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Transcript
Weight Management
Chapter 9
Fahey/Insel/Roth, Fit & Well: Core Concepts and Labs in Physical Fitness and Wellness, Chapter 9
© 2007 McGraw-Hill Higher Education
Healthy Body Weight
n
National Institutes of Health
n
n
n
n
More than 60% of American adults are
overweight
More than 30% of American adults are obese
Obesity has doubled since 1960
At current rates, all American adults will be
overweight by 2030
Fahey/Insel/Roth, Fit & Well: Core Concepts and Labs in Physical Fitness and Wellness, Chapter 9
© 2007 McGraw-Hill Higher Education
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3
Obesity prevalence, by age and sex, of American adults
Fahey/Insel/Roth, Fit & Well: Core Concepts and Labs in Physical Fitness and Wellness, Chapter 9
© 2007 McGraw-Hill Higher Education
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Overweight and Obesity
n
n
Overweight = characterized by a body weight
that falls above the range associated with
minimum mortality; weighing 10% or more
over recommended weight or having a BMI
over 25
Obesity = severely overweight, with an
excess of body fat; weighing 20% or more
over recommended weight or having a BMI
over 30
Fahey/Insel/Roth, Fit & Well: Core Concepts and Labs in Physical Fitness and Wellness, Chapter 9
© 2007 McGraw-Hill Higher Education
n
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Health Implications of Overweight and Obesity
n
nn
More than 30% rise in Type 2 diabetes
n 100,000+ premature deaths annually
n Obesity is one of the six major controllable
risk factors for heart disease
n Weight loss of 5-10% in obese individuals
can reduce the risk of certain diseases
n
Fahey/Insel/Roth, Fit & Well: Core Concepts and Labs in Physical Fitness and Wellness, Chapter 9
© 2007 McGraw-Hill Higher Education
Factors Contributing to Excess Body
Fat: Genetic Factors
Genetic factors influence body size and
shape, body fat distribution, and metabolic
rate
n Genetic contribution to obesity is
estimated at 25–40%
n Hereditary influences must be balanced
against contribution of environmental
factors
n
Fahey/Insel/Roth, Fit & Well: Core Concepts and Labs in Physical Fitness and Wellness, Chapter 9
© 2007 McGraw-Hill Higher Education
n
nn
Factors Contributing to Excess Body
Fat: Physiological Factors
Metabolism = sum of all vital processes
by which food energy and nutrients are
made available to and used by the body
n Resting metabolic rate (RMR) = energy
required to maintain vital body functions;
the largest component of metabolism
n
Fahey/Insel/Roth, Fit & Well: Core Concepts and Labs in Physical Fitness and Wellness, Chapter 9
© 2007 McGraw-Hill Higher Education
n
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Factors That Affect Metabolic Rate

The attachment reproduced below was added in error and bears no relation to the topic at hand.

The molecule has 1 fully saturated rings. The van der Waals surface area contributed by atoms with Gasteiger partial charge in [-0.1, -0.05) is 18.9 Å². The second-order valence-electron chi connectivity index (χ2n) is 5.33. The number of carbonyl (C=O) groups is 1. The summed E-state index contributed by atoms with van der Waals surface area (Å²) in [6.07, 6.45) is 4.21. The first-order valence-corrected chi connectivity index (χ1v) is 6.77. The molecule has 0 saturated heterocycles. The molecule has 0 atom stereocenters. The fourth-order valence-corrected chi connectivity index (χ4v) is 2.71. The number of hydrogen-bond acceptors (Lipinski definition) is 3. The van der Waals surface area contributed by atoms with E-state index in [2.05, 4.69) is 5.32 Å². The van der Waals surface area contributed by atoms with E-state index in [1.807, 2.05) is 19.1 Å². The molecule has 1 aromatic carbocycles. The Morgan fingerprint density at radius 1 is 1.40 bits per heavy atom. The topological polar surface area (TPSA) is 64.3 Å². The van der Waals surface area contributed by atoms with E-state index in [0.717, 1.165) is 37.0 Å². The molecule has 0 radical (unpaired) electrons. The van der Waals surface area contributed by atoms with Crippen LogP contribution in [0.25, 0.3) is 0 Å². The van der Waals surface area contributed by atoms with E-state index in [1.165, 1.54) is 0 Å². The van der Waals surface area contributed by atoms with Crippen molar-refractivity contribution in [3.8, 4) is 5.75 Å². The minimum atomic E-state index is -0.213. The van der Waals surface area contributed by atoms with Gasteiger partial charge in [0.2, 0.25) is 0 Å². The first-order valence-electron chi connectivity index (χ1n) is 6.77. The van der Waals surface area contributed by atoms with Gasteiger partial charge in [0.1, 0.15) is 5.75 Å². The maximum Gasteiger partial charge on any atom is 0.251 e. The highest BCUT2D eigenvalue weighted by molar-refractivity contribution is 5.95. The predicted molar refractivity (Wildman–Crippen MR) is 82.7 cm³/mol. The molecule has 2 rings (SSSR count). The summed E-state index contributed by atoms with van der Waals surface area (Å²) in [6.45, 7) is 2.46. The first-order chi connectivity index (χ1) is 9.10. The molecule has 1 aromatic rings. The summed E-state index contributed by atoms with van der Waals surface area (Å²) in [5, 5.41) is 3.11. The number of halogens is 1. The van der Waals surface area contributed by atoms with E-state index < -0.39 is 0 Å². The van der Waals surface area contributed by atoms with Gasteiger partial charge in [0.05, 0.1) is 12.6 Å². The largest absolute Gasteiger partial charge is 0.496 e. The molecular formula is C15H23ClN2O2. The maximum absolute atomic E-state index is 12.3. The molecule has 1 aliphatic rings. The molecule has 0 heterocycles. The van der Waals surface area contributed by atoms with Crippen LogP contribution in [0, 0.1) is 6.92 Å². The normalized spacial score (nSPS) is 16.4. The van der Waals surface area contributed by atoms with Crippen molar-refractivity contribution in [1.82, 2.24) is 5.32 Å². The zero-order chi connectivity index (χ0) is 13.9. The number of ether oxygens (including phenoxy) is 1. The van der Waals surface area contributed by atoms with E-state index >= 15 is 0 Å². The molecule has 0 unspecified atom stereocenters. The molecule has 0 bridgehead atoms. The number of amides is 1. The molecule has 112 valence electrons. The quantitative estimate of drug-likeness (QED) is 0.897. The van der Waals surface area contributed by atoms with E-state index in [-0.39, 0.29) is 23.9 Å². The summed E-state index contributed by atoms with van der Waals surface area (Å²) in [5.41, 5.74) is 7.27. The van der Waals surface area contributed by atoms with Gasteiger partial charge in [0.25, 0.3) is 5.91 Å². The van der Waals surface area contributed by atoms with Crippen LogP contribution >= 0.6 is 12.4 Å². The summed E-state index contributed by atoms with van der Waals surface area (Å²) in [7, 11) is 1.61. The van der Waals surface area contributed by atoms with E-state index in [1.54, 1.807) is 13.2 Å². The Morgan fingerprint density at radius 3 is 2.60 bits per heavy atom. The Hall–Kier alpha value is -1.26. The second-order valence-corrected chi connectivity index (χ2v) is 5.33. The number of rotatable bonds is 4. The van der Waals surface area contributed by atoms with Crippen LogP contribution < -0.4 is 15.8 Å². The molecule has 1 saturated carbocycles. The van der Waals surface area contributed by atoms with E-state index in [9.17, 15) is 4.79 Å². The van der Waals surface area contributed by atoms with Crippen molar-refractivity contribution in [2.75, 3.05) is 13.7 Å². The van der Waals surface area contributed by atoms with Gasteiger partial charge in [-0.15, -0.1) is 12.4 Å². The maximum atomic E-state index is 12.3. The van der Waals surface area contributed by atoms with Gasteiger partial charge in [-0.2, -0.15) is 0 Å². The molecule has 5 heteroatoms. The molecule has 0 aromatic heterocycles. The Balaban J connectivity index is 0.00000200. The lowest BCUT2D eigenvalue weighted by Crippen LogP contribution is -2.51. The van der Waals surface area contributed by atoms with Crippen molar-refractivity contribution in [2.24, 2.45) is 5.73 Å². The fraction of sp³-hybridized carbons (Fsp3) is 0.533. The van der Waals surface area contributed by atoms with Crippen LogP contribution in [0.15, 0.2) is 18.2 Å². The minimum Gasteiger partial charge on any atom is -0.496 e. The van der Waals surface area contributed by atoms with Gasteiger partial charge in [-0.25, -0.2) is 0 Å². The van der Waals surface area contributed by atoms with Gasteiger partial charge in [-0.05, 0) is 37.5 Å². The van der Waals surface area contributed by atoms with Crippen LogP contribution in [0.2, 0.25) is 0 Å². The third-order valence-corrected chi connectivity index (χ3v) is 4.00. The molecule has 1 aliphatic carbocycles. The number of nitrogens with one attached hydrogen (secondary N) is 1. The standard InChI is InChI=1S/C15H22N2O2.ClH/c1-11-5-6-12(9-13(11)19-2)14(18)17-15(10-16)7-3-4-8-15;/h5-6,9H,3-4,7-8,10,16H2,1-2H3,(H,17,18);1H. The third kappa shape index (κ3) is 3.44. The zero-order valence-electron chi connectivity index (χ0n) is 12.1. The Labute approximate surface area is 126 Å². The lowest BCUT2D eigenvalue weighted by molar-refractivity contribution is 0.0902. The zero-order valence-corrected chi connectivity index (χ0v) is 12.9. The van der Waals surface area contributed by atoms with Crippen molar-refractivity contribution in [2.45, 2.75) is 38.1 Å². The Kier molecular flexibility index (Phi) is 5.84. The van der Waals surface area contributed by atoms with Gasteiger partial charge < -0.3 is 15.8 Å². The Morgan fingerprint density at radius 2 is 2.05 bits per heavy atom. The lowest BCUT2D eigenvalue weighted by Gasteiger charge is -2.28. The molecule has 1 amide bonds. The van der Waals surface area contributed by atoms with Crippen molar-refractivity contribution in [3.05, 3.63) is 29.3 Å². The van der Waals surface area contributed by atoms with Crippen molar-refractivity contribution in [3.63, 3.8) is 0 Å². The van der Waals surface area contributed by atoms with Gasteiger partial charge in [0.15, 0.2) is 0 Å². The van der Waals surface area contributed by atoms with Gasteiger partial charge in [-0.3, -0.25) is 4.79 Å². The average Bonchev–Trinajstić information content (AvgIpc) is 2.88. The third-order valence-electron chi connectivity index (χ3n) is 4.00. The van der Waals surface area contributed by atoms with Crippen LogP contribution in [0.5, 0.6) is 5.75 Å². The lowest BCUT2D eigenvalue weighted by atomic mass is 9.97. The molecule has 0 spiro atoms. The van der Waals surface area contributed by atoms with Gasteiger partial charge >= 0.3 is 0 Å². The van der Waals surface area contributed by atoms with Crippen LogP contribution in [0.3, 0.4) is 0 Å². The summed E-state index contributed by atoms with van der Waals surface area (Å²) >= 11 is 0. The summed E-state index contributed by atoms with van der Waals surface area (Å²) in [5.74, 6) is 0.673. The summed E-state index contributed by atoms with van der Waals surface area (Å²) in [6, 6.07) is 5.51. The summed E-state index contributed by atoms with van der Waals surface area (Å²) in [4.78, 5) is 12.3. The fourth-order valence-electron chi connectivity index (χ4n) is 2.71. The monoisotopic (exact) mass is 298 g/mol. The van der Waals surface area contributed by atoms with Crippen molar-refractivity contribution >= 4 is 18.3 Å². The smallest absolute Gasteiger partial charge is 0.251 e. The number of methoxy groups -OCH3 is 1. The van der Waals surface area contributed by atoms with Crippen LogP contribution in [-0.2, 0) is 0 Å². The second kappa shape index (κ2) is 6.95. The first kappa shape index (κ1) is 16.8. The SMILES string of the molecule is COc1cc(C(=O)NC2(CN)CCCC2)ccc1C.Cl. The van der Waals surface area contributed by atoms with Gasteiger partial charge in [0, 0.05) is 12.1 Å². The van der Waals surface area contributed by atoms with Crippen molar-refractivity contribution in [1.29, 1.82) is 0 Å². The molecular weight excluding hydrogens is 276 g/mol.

n
RMR is higher in
n
n
n
n
Men
People with more muscle mass
People who exercise
RMR is lower in
n
n
n
Women
People who are sedentary
People who have lost weight
Fahey/Insel/Roth, Fit & Well: Core Concepts and Labs in Physical Fitness and Wellness, Chapter 9
© 2007 McGraw-Hill Higher Education
n
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Factors Contributing to Excess Body
Fat: Physiological Factors
Hormones play a role in the
accumulation of body fat; the hormone
leptin is involved in the regulation of
appetite and metabolic rate
n Weight cycling, or yo-yo dieting
n
Fahey/Insel/Roth, Fit & Well: Core Concepts and Labs in Physical Fitness and Wellness, Chapter 9
© 2007 McGraw-Hill Higher Education
n
nn
Factors Contributing to Excess Body
Fat: Lifestyle Factors
n
Eating—compared to the past,
Americans now
n
n
n
n
Consume more calories
Consume more refined and
simple carbohydrates
Eat out more often
People underestimate portion
sizes
Fahey/Insel/Roth, Fit & Well: Core Concepts and Labs in Physical Fitness and Wellness, Chapter 9
© 2007 McGraw-Hill Higher Education
n
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Factors Contributing to Excess Body
Fat: Lifestyle Factors
n
Physical activity levels have declined; on
average, Americans spend
15 minutes per day exercising
n 170 minutes per day watching television and movies
n
n
Psychosocial factors include eating as a
means of coping and cultural and family
influences
Fahey/Insel/Roth, Fit & Well: Core Concepts and Labs in Physical Fitness and Wellness, Chapter 9
© 2007 McGraw-Hill Higher Education
n
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Activity Level and Risk of Obesity
Data from Hu, F. B., et al. 2003. Television watching and other sedentary behaviors in relation to risk of obesity and type 2 diabetes mellitus in